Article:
I would suggest that you don't handle the payments. Let the freelancers and clients handle the payment. Then you don't have to pay for chargebacks.

      Just charge a fee for posting a job
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      • Profile picture of the author sbucciarel
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        Originally Posted by rosetrees View Post

        I would suggest that you don't handle the payments. Let the freelancers and clients handle the payment. Then you don't have to pay for chargebacks.

        Just charge a fee for posting a job
        I agree ... I wouldn't handle the payments except the payments to the site (your commission). In addition, this is why most freelance sites have a policy that they don't get involved in their customers disputes. Disputes are between the buyers and sellers ... you hire at your own risk and are hired at your own risk. Even with a site as sophisticated as Elance, there's no real guarantee that you'll get paid for what you do unless you have an upfront deposit and a payment schedule during the course of the project.

        I did many projects that the buyer did not pay. I did not deliver, but I had spent hours or days on the projects.
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        • Originally Posted by sbucciarel View Post

          I agree ... I wouldn't handle the payments except the payments to the site (your commission). In addition, this is why most freelance sites have a policy that they don't get involved in their customers disputes. Disputes are between the buyers and sellers ... you hire at your own risk and are hired at your own risk. Even with a site as sophisticated as Elance, there's no real guarantee that you'll get paid for what you do unless you have an upfront deposit and a payment schedule during the course of the project.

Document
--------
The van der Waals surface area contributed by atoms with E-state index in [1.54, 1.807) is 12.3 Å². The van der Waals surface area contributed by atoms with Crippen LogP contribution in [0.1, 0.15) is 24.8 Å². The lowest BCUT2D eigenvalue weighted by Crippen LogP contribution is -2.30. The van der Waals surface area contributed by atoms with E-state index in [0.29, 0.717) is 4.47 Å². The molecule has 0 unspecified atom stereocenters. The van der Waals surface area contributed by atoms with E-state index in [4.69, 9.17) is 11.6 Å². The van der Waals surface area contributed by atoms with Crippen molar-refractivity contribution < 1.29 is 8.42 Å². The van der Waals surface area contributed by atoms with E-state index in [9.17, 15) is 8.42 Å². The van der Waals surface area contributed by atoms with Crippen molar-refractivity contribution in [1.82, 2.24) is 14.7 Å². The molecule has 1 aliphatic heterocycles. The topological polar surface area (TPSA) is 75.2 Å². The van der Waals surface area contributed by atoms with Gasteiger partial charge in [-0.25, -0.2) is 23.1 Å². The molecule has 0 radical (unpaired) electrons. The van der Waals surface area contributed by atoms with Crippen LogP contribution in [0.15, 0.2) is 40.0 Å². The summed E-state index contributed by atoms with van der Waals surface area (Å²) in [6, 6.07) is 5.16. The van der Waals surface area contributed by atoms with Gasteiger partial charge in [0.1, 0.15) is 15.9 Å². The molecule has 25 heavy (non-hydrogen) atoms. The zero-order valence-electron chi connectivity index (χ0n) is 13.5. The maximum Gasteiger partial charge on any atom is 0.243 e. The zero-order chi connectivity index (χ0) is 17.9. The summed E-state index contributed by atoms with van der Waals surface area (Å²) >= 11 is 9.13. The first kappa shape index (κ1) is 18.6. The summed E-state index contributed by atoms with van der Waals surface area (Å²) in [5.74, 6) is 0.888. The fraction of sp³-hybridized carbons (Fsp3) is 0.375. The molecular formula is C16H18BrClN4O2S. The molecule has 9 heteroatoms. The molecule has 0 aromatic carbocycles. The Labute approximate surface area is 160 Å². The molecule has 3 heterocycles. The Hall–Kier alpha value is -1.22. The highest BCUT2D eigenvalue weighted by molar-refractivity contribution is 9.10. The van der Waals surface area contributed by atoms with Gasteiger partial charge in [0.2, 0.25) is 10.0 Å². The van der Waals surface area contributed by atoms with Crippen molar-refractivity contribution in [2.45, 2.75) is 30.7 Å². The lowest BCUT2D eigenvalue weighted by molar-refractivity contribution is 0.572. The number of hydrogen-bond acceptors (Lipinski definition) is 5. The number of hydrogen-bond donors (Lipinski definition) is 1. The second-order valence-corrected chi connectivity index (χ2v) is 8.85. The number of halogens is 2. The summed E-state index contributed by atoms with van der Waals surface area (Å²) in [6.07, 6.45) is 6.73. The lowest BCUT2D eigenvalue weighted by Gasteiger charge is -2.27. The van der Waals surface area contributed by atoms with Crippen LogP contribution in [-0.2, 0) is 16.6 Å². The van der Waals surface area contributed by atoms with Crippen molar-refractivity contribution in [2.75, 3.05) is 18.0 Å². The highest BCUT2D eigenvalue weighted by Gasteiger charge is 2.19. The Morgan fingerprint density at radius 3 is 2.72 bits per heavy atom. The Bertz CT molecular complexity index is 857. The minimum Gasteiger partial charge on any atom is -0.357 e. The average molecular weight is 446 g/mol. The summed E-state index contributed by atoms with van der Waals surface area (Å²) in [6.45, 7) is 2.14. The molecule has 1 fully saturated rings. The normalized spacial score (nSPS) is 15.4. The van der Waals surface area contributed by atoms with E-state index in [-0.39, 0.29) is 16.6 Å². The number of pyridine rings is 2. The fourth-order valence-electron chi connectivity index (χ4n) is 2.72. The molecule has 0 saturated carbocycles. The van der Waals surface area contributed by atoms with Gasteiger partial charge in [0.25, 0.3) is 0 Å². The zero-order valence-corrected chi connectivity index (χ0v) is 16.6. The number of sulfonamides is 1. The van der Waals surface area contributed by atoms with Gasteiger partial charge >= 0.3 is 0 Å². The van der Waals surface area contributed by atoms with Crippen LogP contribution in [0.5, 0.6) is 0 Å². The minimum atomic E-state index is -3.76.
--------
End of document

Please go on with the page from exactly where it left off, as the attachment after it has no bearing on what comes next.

I did many projects that the buyer did not pay. I did not deliver, but I had spent hours or days on the projects.

          I agree!! I belong to a few freelance sites as a freelancer and I always get charged a fee (usually 10% of what I'll get paid) after accepting the job. And, because disputes and jobs are between the buyers and sellers I have been taken advantage of in different ways. Unfortunately there is very little the site does. Now, I always ask for a full escrow, then request for it to be released upon article delivery.
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  • Profile picture of the author Daniel Brock
    Thanks guys and girls.

    Do you all know how often you guys get ripped off when you do provider to worker transactions?

    Do you get put off by a freelance site if they only do direct transactions like that?

    I appreciate the input...already been a big help.
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  • Profile picture of the author Mrs_Mo
    I'm out of the internet outsourcing / freelacing thing due to many problems....But In the past I had paid membership in the top freelancing sites, mainly because of their escrow services, the steps they take to confirm members identity, at least you know they have the members real address, a credit card etc, not to mention the member resolution and mediation servce, handling W9 / 1099 forms, having a legal department etc. So they were good and liable.
    I wouldn't join a site that is merely a classified ad / board that doesn't offer me some legal protection or escrow service, mediation etc.

    But Im in the USA , maybe overseas designers in third world countries join anything, and dont have the same concerns.